Top Speed Top Six Naked Streetfighters to consider for beginners
Entering motorcycling, these light and nimble machines can set things straight for youby Sagar Patil, on LISTEN 07:38
A motorcycle with an upright riding position, lacking plastic fairings for that narrow lane splitting ability, and lightweight construction for the ease of flickability is what we are looking for folks entering the world of two-wheels.
Providing confidence before they can get on the big guns, these motorcycles are the perfect choice for urban hooligans, making it easier than the rest to move around traffic and obstacles. Small mistakes on these machines could be classified as affordable and will be a perfect linear learning curve onto becoming a responsible motorcyclist.
That baby is Yamaha’s latest new addition to their naked lineup, ready to take on new riders into this segment. This is a stripped-down version of the YZF-R3 machine and runs on the similar liquid-cooled 321cc parallel-twin with 44 hp and 20 lb-ft of peak torque. The MT gets an upright riding position, outfitted with taller tubular bars rather than the R3’s clip-ons, LED lighting, LCD instrumentation, and more.
It carries over the same diamond-type tubular steel frame as the R3 but gets a KYB 37mm inverted fork and cast-aluminum triple clamp give the bike both a sportier look and feel. A two-pot, piston-and-anvil caliper bites a single, 298 mm front disc, and a one-pot caliper binds the 220 mm rear disc. ABS is standard on the MT-03. MSRP: $4,599.
Although it is the smallest bike from BMW, when it comes to performance, it is anything but small. Perfect for a handful of folks new to motorcycles, it is a rocket trainer for the experienced purists and is sure hell lot of fun for everyone riding on this machine around town. This engine will deliver 34 bhp at 9,500 rpm, with a 10,500 rpm limiter, and a stated maximum torque of 21 lb-ft at 7,500 rpm.
The suspension is well-calibrated and uses the KYB 41 mm inverted forks and a mono-shock. 5-spoke alloy wheels wearing 110/70R17 and 150/60R17 tire keeps un-sprung weight down at the axles. Stopping this is by ByBre (Brembo’s Indian subsidiary) 300mm single disc front brake with radially bolted 4-piston fixed caliper and 240mm rear disc brake with a 2-piston floating caliper. In-house dual-channel ABS is a standard feature. This baby BMW is priced starting at $4,845 (including ABS).
After the success of their liter CB1000R Neo-Café, Honda North America gave us their baby naked, the CB300R. Like the CB1000R, it showcases a whole new flavor of Honda, and it looks brutishly handsome with the sharp looks of a naked sports machine and that retro flair of a modern café-racer. Powering it will be an all-new liquid-cooled, 286cc, single-cylinder engine bolted onto the tubular pressed-steel frame.
The CB300R, although comes in as an entry point to the motorcycling segment, gets kitted up with high specification 41mm USD forks, radial-mount 4-piston front brake calipers and several other features more usually found on much larger machines.LCD instrument display, LED lighting and IMU-based ABS are also in play here. It will be priced at $4,949 MSRP, with a $300 premium for those who like the notion of ABS.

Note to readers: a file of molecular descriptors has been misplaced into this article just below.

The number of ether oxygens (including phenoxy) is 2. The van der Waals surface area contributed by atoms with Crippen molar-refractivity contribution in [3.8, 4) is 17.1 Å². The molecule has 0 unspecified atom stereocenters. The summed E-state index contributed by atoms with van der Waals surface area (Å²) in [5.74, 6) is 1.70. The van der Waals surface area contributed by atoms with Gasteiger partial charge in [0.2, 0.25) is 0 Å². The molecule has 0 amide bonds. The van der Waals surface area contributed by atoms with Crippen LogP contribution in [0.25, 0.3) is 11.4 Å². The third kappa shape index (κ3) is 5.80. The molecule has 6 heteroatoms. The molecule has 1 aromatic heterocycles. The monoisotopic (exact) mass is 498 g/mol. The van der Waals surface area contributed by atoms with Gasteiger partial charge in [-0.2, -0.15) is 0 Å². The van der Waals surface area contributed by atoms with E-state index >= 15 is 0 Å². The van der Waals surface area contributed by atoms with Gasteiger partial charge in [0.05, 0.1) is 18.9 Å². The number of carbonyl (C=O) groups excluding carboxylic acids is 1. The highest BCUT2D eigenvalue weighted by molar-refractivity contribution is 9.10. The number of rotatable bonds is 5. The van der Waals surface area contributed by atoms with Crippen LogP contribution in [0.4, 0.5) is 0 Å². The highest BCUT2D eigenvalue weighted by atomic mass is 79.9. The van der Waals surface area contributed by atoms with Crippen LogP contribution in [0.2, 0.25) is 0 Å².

It not only gets sharper styling but also an additional ride by wire throttle and a new exhaust system. The first in segment TFT instrument cluster and LED headlight is swanky and opens up a lot more user experience for you to go through. It will continue with the same 373cc, liquid-cooled, single-cylinder engine which is capable of producing about 44 bhp @ 9,000 and 26.5 lb-ft of torque @ 7,000 rpm.
At the front, the Duke comes fitted with open cartridge adjustable 43mm inverted hydraulic telescopic forks, while at the rear, it comes with a fully adjustable hydraulic mono-shock with rear aluminum swingarm, both of which are sourced from WP. In development with Brembo, KTM has developed a powerful and excellently adjustable brake system. The pads are now sintered, and at the front, the bike gets a 320 mm disc and a 230 mm unit at the rear. The ABS is made by Bosch and is switchable. KTM USA has raised the asking price of the Duke 390 to $5,299, a $300 upwards from the previous edition.
Designed to strike, these machines have pure and progressive styling cues from the future. They get sleek and aggressive bodywork forming clean lines and carries a unique single element body panel. The 401s’ have their internal organs and the bone structure similar to the KTM Duke 390s’ with 43.5 hp and 26 lb-ft of torque.
WP suspension products float the Vitpilen front and rear with a pair of 43 mm USD forks and a coil-over monoshock that give up 5.6 and 5.9 inches of travel, respectively. A single 320 mm disc and four-piston, ByBre caliper hauls down the front wheel with a 230 mm disc and single-pot caliper to slow the rear. Bosch supplies the safety equipment with a two-channel ABS system ready to intervene when a wheel-speed differential due to over braking/poor traction is detected. MSRP on the Husqvarna Vitpilen 401 is $6,299.
The 400 is sportier, more aggressive, and more fun to ride than the lesser cubed Ninja 300 it replaces. This made the Z400 as the brand’s entry-level super naked having greater performance, better-structured chassis, better features, more rider aids, and top-quality fit and finish compared to the Z300 it replaced. It is also much lighter. The newly built 399cc powerplant will pump out 45 hp of peak power and gets a new Assist & Slipper clutch.
Like the Ninja 400, the naked version will also run on 41mm forks to give the rider precise feel and action. The bike comes equipped with the latest ABS unit from Nissin, clamping down on a 310mm semi-floating disc (the largest in its class). Adding to the lightweight program will be the 5-spoke wheels, which give improved lateral rigidity and cornering stability. The Z400 will also get fatter rear rubber with 150/60R17 tire ratings. MSRP: $4,799.